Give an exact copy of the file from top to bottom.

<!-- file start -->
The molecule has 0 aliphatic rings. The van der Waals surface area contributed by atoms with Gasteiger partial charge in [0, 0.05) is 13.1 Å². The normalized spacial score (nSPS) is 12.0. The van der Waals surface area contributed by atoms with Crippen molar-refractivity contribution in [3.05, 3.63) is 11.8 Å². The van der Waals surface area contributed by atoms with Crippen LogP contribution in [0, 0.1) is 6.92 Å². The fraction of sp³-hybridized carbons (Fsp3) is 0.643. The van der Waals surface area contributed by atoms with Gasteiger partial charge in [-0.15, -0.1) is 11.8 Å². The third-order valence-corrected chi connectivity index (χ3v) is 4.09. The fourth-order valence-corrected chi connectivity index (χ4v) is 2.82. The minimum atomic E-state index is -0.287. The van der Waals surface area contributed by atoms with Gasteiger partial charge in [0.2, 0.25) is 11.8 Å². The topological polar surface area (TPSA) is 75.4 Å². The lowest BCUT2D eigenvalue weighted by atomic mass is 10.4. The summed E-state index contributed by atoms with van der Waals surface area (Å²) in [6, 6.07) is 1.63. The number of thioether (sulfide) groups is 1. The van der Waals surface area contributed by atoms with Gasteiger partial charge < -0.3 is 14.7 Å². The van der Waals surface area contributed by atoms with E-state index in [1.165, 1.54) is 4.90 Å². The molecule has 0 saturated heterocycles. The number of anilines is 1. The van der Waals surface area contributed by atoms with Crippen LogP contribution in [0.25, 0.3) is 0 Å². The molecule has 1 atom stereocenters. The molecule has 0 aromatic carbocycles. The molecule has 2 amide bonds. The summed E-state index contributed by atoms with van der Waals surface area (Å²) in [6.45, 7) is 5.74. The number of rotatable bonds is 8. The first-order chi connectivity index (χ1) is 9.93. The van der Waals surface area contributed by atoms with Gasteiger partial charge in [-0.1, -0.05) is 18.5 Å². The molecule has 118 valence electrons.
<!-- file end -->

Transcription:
The molecule has 0 aliphatic rings. The van der Waals surface area contributed by atoms with Gasteiger partial charge in [0, 0.05) is 13.1 Å². The normalized spacial score (nSPS) is 12.0. The van der Waals surface area contributed by atoms with Crippen molar-refractivity contribution in [3.05, 3.63) is 11.8 Å². The van der Waals surface area contributed by atoms with Crippen LogP contribution in [0, 0.1) is 6.92 Å². The fraction of sp³-hybridized carbons (Fsp3) is 0.643. The van der Waals surface area contributed by atoms with Gasteiger partial charge in [-0.15, -0.1) is 11.8 Å². The third-order valence-corrected chi connectivity index (χ3v) is 4.09. The fourth-order valence-corrected chi connectivity index (χ4v) is 2.82. The minimum atomic E-state index is -0.287. The van der Waals surface area contributed by atoms with Gasteiger partial charge in [0.2, 0.25) is 11.8 Å². The topological polar surface area (TPSA) is 75.4 Å². The lowest BCUT2D eigenvalue weighted by atomic mass is 10.4. The summed E-state index contributed by atoms with van der Waals surface area (Å²) in [6, 6.07) is 1.63. The number of thioether (sulfide) groups is 1. The van der Waals surface area contributed by atoms with Gasteiger partial charge < -0.3 is 14.7 Å². The van der Waals surface area contributed by atoms with E-state index in [1.165, 1.54) is 4.90 Å². The molecule has 0 saturated heterocycles. The number of anilines is 1. The van der Waals surface area contributed by atoms with Crippen LogP contribution in [0.25, 0.3) is 0 Å². The molecule has 1 atom stereocenters. The molecule has 0 aromatic carbocycles. The molecule has 2 amide bonds. The summed E-state index contributed by atoms with van der Waals surface area (Å²) in [6.45, 7) is 5.74. The number of rotatable bonds is 8. The first-order chi connectivity index (χ1) is 9.93. The van der Waals surface area contributed by atoms with Gasteiger partial charge in [-0.1, -0.05) is 18.5 Å². The molecule has 118 valence electrons.